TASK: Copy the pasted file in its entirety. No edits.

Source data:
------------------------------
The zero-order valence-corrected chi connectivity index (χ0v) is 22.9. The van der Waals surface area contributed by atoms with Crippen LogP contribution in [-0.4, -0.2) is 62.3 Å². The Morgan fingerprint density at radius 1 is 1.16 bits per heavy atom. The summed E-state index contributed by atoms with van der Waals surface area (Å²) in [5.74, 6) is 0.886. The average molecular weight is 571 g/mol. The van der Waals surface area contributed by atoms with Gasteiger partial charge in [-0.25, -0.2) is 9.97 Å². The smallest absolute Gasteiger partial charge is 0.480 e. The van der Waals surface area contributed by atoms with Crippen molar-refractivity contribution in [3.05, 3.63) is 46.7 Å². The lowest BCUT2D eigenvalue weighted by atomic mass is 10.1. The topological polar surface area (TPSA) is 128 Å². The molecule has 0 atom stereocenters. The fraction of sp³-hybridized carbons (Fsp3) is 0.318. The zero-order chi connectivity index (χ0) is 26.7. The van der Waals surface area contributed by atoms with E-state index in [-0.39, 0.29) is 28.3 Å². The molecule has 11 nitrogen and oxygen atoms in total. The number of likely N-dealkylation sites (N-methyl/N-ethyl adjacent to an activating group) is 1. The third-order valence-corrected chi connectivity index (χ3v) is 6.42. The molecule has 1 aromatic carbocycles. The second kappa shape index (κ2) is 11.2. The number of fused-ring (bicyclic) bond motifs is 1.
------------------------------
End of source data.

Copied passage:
The zero-order valence-corrected chi connectivity index (χ0v) is 22.9. The van der Waals surface area contributed by atoms with Crippen LogP contribution in [-0.4, -0.2) is 62.3 Å². The Morgan fingerprint density at radius 1 is 1.16 bits per heavy atom. The summed E-state index contributed by atoms with van der Waals surface area (Å²) in [5.74, 6) is 0.886. The average molecular weight is 571 g/mol. The van der Waals surface area contributed by atoms with Gasteiger partial charge in [-0.25, -0.2) is 9.97 Å². The smallest absolute Gasteiger partial charge is 0.480 e. The van der Waals surface area contributed by atoms with Crippen molar-refractivity contribution in [3.05, 3.63) is 46.7 Å². The lowest BCUT2D eigenvalue weighted by atomic mass is 10.1. The topological polar surface area (TPSA) is 128 Å². The molecule has 0 atom stereocenters. The fraction of sp³-hybridized carbons (Fsp3) is 0.318. The zero-order chi connectivity index (χ0) is 26.7. The van der Waals surface area contributed by atoms with E-state index in [-0.39, 0.29) is 28.3 Å². The molecule has 11 nitrogen and oxygen atoms in total. The number of likely N-dealkylation sites (N-methyl/N-ethyl adjacent to an activating group) is 1. The third-order valence-corrected chi connectivity index (χ3v) is 6.42. The molecule has 1 aromatic carbocycles. The second kappa shape index (κ2) is 11.2. The number of fused-ring (bicyclic) bond motifs is 1.